Volume 625, May 2019
|Number of page(s)||16|
|Section||Planets and planetary systems|
|Published online||14 May 2019|
The CORALIE survey for southern extrasolar planets
XVIII. Three new massive planets and two low-mass brown dwarfs at greater than 5 AU separation★,★★
Département d’astronomie, Université de Genève,
51 ch. des Maillettes,
1290 Versoix, Switzerland
2 Instituto de Astrofísica e Ciências do Espaço, Universidade do Porto, CAUP, Rua das Estrelas, 4150-762 Porto, Portugal
3 Departamento de Física e Astronomia, Faculdade de Ciências, Universidade do Porto, Rua do Campo Alegre, 4169-007 Porto, Portugal
4 Institute of Physics, Laboratory of Astrophysics, École Polytechnique Fédérale de Lausanne (EPFL), Observatoire de Sauverny, 1290, Versoix, Switzerland
5 European Southern Observatory, Alonso de Córdova 3107, Vitacura, Santiago, Chile
6 Department of Astronomy and Astrophysics, University of Chicago, 5640 South Ellis Avenue, Chicago, IL 60637, USA
7 Department of Physics, University of Warwick, Coventry CV4 7AL, UK
8 Aix Marseille Université, CNRS, LAM (Laboratoire d’Astrophysique de Marseille) UMR 7326, 13388 Marseille, France
9 Carnegie Institution for Science, Las Campanas Observatory, Casilla 601, Colina El Pino s/n, La Serena, Chile
10 Physikalisches Institut, Universität Bern, Gesellschaftsstr. 6, 3012 Bern, Switzerland
11 Instituto de Astrofísica de Canarias, 38205 La Laguna, Tenerife, Spain
12 School of Physics & Astronomy, University of Birmingham, Edgbaston, Birmingham, B15 2TT, UK
13 Leiden Observatory, Leiden University, Postbus 9513, 2300 RA Leiden, Netherlands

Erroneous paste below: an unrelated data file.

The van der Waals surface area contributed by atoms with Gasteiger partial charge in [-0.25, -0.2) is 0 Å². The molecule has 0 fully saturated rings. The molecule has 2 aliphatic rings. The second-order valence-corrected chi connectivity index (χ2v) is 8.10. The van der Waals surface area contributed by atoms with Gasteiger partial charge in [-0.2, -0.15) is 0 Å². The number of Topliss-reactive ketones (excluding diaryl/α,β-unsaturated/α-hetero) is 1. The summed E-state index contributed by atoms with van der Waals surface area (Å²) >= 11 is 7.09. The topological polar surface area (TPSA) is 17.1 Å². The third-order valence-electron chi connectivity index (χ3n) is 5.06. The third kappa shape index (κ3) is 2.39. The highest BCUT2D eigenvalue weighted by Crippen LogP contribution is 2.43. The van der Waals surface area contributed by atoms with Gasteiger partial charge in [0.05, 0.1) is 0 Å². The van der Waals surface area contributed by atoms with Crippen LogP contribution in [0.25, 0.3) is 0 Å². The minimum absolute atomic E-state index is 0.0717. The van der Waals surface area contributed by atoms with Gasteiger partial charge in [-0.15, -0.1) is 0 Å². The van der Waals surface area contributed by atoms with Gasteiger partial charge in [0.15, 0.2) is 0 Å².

Accepted: 2 April 2019
Context. Since 1998, a planet-search around main sequence stars within 50 pc in the southern hemisphere has been underway with the CORALIE spectrograph at La Silla Observatory.
Aims. With an observing time span of more than 20 yr, the CORALIE survey is able to detect long-term trends in data with masses and separations large enough to select ideal targets for direct imaging. Detecting these giant companion candidates will allow us to start bridging the gap between radial-velocity-detected exoplanets and directly imaged planets and brown dwarfs.
Methods. Long-term precise Doppler measurements with the CORALIE spectrograph reveal radial-velocity signatures of massive planetary companions and brown dwarfs on long-period orbits.
Results. In this paper, we report the discovery of new companions orbiting HD 181234, HD 13724, HD 25015, HD 92987 and HD 50499. We also report updated orbital parameters for HD 50499b, HD 92788b and HD 98649b. In addition, we confirm the recent detection of HD 92788c. The newly reported companions span a period range of 15.6–40.4 yr and a mass domain of 2.93–26.77 MJup, the latter of which straddles the nominal boundary between planets and brown dwarfs.
Conclusions. We report the detection of five new companions and updated parameters of four known extrasolar planets. We identify at least some of these companions to be promising candidates for imaging and further characterisation.
Key words: techniques: radial velocities / planets and satellites: detection / binaries: visual / planetary systems
The radial velocity measurements and additional data products discussed in this paper are available on the DACE web platform at https://dace.unige.ch/radialVelocities. See the appendix for a direct link to the individual target data products. A copy of the data is also available at the CDS via anonymous ftp to cdsarc.u-strasbg.fr (220.127.116.11) or via http://cdsarc.u-strasbg.fr/viz-bin/qcat?J/A+A/625/A71
Based on observations collected with the CORALIE spectrograph mounted on the 1.2 m Swiss telescope at La Silla Observatory and with the HARPS spectrograph on the ESO 3.6 m telescope at La Silla (ESO, Chile).
© ESO 2019
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